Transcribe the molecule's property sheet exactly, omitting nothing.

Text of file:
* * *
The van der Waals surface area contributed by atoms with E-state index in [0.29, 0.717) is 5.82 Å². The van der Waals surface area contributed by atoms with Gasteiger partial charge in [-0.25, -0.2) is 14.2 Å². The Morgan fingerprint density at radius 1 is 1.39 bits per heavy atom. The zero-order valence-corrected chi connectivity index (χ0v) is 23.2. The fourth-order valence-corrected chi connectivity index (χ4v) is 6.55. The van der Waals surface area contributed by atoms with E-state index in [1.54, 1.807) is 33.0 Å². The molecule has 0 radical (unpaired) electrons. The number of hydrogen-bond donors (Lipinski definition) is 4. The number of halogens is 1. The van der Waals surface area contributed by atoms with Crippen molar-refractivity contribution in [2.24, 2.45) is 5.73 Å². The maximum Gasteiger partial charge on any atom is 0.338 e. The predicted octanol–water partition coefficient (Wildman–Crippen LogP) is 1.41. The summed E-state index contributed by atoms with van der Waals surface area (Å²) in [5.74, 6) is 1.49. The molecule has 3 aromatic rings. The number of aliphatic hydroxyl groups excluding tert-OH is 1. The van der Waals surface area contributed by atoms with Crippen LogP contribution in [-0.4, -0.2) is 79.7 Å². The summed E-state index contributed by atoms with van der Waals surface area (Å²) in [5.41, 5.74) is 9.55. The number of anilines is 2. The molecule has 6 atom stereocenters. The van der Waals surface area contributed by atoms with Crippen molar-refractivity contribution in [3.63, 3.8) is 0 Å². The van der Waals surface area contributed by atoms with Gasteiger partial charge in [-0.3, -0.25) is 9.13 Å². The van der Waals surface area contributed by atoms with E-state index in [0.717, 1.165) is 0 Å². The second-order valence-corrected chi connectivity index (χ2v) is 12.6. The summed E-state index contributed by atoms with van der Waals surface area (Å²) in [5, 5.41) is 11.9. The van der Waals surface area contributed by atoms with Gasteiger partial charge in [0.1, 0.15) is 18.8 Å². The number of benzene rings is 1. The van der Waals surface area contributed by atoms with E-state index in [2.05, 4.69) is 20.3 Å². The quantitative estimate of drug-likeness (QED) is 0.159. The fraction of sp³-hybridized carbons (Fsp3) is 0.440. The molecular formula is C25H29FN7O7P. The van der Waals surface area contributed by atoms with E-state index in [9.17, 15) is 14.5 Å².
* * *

The van der Waals surface area contributed by atoms with E-state index in [0.29, 0.717) is 5.82 Å². The van der Waals surface area contributed by atoms with Gasteiger partial charge in [-0.25, -0.2) is 14.2 Å². The Morgan fingerprint density at radius 1 is 1.39 bits per heavy atom. The zero-order valence-corrected chi connectivity index (χ0v) is 23.2. The fourth-order valence-corrected chi connectivity index (χ4v) is 6.55. The van der Waals surface area contributed by atoms with E-state index in [1.54, 1.807) is 33.0 Å². The molecule has 0 radical (unpaired) electrons. The number of hydrogen-bond donors (Lipinski definition) is 4. The number of halogens is 1. The van der Waals surface area contributed by atoms with Crippen molar-refractivity contribution in [2.24, 2.45) is 5.73 Å². The maximum Gasteiger partial charge on any atom is 0.338 e. The predicted octanol–water partition coefficient (Wildman–Crippen LogP) is 1.41. The summed E-state index contributed by atoms with van der Waals surface area (Å²) in [5.74, 6) is 1.49. The molecule has 3 aromatic rings. The number of aliphatic hydroxyl groups excluding tert-OH is 1. The van der Waals surface area contributed by atoms with Crippen LogP contribution in [-0.4, -0.2) is 79.7 Å². The summed E-state index contributed by atoms with van der Waals surface area (Å²) in [5.41, 5.74) is 9.55. The number of anilines is 2. The molecule has 6 atom stereocenters. The van der Waals surface area contributed by atoms with Crippen molar-refractivity contribution in [3.63, 3.8) is 0 Å². The van der Waals surface area contributed by atoms with Gasteiger partial charge in [-0.3, -0.25) is 9.13 Å². The van der Waals surface area contributed by atoms with E-state index in [0.717, 1.165) is 0 Å². The second-order valence-corrected chi connectivity index (χ2v) is 12.6. The summed E-state index contributed by atoms with van der Waals surface area (Å²) in [5, 5.41) is 11.9. The van der Waals surface area contributed by atoms with Gasteiger partial charge in [0.1, 0.15) is 18.8 Å². The number of benzene rings is 1. The van der Waals surface area contributed by atoms with E-state index in [2.05, 4.69) is 20.3 Å². The quantitative estimate of drug-likeness (QED) is 0.159. The fraction of sp³-hybridized carbons (Fsp3) is 0.440. The molecular formula is C25H29FN7O7P. The van der Waals surface area contributed by atoms with E-state index in [9.17, 15) is 14.5 Å².